Even though Tyler Reddick won the NASCAR Xfinity Series Championship on the strength of his final-race performance at Homestead-Miami Speedway last year, he concedes that Christopher Bell, driving the No. 20 Joe Gibbs Racing Toyota, was the class of the Xfinity field.
“Last year, I thought he was just in another zip code whenever we were racing together,” Reddick said on Friday at Dover International Speedway, site of Saturday’s Allied Steel Buildings 200 (1:30 p.m. ET on FS1, MRN and SiriusXM NASCAR Radio).
After a switch from JR Motorsports to Richard Childress Racing and a new pairing with crew chief Randall Burnett, Reddick feels more competitive with the top cars in the series this year. And well, he should.
With last Saturday’s victory at Talladega, Reddick leads the series standings by 32 points over Bell. In the first nine races of the season, he has seven top fives and has finished no worse than fourth in the six events since Las Vegas in March. That translates to a series-best average result of 4.9.
“We enjoy being in the points lead right now,” Reddick said of the No. 1 ranking. “I know the 18 and the 20 (Joe Gibbs Racing Toyotas) really like having that spot. It’s cool to be in their spot, and we’re trying to make the case that it’s our spot.
“We want to keep that points lead going. We want to keep scoring stage points. But we want to try and learn some things that are going to help us over the summer stretch—and definitely in the Playoffs."
TOP SPEED IS A PLEASANT SURPRISE TO RAPHAEL LESSARD
On his first visit to Dover International Speedway, Raphael Lessard topped the speed chart at 154.999 mph in opening NASCAR Gander Outdoors Truck Series practice.
For the 17-year-old from St. Joseph de Beauce, Quebec, it was a gratifying, yet eye-opening experience.
“It is amazing how fast you are going here,” Lessard said on Friday at Dover. “It is my first time at a race track like that, and it feels weird at first. You want to let off your foot off the gas pedal, but your mind says not to, because you want to go fast.
“It just feels like a roller coaster. But it was fun. First time here and to end up P1 in first practice was amazing.”
Being close to the edge on a one-mile track was a new sensation for Lessard, who has four races scheduled with Kyle Busch Motorsports this season. But the teenager adapted quickly.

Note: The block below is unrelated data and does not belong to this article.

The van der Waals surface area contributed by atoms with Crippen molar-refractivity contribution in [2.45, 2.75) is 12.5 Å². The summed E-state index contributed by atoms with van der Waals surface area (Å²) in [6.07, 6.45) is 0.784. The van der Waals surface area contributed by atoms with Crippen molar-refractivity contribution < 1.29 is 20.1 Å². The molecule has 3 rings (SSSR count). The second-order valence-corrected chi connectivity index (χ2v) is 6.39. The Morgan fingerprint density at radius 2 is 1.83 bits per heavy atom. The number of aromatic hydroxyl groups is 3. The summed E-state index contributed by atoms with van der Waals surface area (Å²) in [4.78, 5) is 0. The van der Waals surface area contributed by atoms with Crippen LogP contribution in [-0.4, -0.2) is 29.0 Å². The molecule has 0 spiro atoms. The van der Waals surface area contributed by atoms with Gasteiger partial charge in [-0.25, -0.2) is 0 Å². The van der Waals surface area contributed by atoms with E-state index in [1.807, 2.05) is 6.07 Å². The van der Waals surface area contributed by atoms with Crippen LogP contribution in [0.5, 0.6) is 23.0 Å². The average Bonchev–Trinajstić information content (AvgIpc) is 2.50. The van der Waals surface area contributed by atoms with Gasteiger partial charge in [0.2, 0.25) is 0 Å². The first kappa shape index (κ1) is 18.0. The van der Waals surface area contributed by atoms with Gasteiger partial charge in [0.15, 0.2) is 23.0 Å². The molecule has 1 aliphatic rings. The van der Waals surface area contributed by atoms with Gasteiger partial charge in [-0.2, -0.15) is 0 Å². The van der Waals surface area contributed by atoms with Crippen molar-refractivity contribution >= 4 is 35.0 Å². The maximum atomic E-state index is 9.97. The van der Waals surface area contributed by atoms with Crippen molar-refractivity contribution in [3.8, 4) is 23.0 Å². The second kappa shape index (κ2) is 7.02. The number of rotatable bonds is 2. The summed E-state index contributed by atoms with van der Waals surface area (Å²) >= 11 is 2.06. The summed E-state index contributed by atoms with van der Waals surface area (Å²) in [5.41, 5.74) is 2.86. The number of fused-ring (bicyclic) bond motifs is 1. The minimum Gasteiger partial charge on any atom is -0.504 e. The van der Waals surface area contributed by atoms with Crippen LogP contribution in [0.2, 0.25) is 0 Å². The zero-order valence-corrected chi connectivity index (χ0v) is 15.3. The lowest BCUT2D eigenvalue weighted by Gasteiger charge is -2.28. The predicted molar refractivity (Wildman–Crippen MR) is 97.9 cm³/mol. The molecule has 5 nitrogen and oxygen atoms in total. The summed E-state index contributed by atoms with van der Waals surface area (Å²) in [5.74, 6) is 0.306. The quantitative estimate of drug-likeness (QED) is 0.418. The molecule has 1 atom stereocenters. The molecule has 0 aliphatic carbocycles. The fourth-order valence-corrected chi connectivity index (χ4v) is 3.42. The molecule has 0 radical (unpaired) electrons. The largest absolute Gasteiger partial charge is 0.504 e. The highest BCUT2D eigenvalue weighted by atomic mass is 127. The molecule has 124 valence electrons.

“It feels like you are jumping in a hole getting into the corner,” Lessard said. “At first it feels very tricky, like you are going to get out of control. I told myself that those guys can do it, so I was going to try. If they can, I can. That’s what I told myself. So it went pretty well. At one point, when you get used to that sensation it just gets normal.
“The speed you carry on new tires, you don’t even let all the way off the gas pedal. It is amazing. I am not used to not using any brakes into the corner. Like every short track that I have been too, has been brake, then let off, then gas it up really hard. But here you have to have momentum, but kind of, you don’t want to use any brakes. You kind of want to let it roll.”
KYLE LARSON'S WILD RIDE WAS A TESTAMENT TO NASCAR SAFETY Last Sunday at Talladega Superspeedway, Kyle Larson experienced a wild barrel-roll down the backstretch on the final lap.
On Friday, Larson got to see the incident from another point of view— the in-car camera in his No. 42 Chip Ganassi Racing Chevrolet, as NASCAR continued to study the reasons for the liftoff and how to prevent it in the future.
“Yeah, I’ve got a lot of confidence in NASCAR,” Larson said on Friday at Dover International Speedway. “I’ve been involved in some big crashes. It seems like, with any crash I’ve been in or that other drivers have been in, they’ve made improvements from them and made the cars safer and all that.
“So yeah, they have a lot of smart people in the safety area of their business. I’m confident that they’ll look at it and make improvements from it.”
Larson also had an amusing takeaway from watching the video of the incident.
“It makes me feel like I’m really tough,” he quipped. “Yeah, it’s pretty crazy how much everything stretches. My seat belts, my harness, everything stretch with an impact like that. So, I stretched far enough that my head hit the steering wheel a little bit.
“And with each tumble, just the jolts that my body went through was pretty crazy to see. And then you slow it down and look at how the chassis is flexing when it makes contact with the pavement, it’s pretty incredible. We’re driving heavy vehicles. So, for it to hold up as well as it did was pretty amazing.”